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Employment Tribunal

The self employed timebomb

You think you have self-employed workers? Don't be fooled

This article follows the recent Tribunal judgements concerning Uber and Citysprint and the Pimlico Plumbers cases. 

What do all of these cases have in common?

The test for employment status.

Why is that important?

Because it affects a workers rights (and perhaps more importantly how much tax is paid by an employer and a worker)

I am writing this as an urgent call to action for any employer who is regularly employing self-employed workers.

You need to check these facts and assess whether your business is at risk of a claim for workers rights from so-called “self employed” contractors.

We are dealing with a case for unpaid holiday pay from someone who claims he was not a self-employed contractor, but a worker.  The employer is facing holiday back-pay claims of around £7,000 and unpaid National Insurance contributions to HMRC of around £6,000.  Ouch.

Equally the worker will be getting a bill from HMRC for unpaid PAYE and National Insurance.  HMRC is the only real winner from these claims.

A worker is entitled to basic rights such as:

  • getting the National Minimum Wage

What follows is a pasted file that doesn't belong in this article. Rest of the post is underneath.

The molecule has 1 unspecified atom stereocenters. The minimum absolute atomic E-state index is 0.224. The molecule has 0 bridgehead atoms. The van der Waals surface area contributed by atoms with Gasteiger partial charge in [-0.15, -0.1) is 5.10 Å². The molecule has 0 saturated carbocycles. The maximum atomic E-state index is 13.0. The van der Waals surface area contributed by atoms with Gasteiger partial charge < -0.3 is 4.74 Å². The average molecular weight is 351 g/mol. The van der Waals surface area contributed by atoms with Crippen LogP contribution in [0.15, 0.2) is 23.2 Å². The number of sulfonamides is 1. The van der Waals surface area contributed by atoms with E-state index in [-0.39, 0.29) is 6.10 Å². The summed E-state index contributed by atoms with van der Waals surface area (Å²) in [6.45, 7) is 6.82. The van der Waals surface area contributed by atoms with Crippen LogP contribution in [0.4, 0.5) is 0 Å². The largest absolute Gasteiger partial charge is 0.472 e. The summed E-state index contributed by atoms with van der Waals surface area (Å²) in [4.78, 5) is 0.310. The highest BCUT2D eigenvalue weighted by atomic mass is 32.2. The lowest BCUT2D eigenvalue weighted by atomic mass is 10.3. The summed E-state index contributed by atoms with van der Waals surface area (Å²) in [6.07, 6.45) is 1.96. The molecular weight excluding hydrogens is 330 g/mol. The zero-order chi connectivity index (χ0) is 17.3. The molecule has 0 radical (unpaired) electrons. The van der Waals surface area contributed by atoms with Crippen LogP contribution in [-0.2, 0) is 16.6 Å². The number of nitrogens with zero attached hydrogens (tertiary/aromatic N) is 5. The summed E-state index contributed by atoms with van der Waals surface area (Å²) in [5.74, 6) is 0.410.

• protection against unlawful deductions from wages
  • the statutory minimum level of paid holiday
  • the statutory minimum length of rest breaks
  • to not work more than 48 hours on average per week or to opt out of this right if they choose
  • protection against unlawful discrimination
  • protection for ‘whistleblowing’ - reporting wrongdoing in the workplace
  • to not be treated less favourably if they work part-time
  • and they MAY be entitled to other statutory payments like Sick Pay, Maternity Pay etc.


  • Are they billing you with an invoice from a Limited Company?
  • Are they doing work for other Companies as well as yours?
  • Are they using their own vehicle, tools and equipment to undertake your jobs?
  • Are they using their own personal protective equipment (PPE)?
  • Are they able to ask someone else to do the job for them without your permission?
  • Are they working less than an average of 25 hours per week for your Company?
  • Are they working for you unsupervised?

If you can answer yes to the majority of these questions, then you are less likely to be at risk of a worker claim.

If you are hesitating over any of these questions, then get some professional advice quick

Tracy Green
Tracey Murphy
Managing Director
01772 600228
Ready for a conversation?
Published on: 21st February 2017
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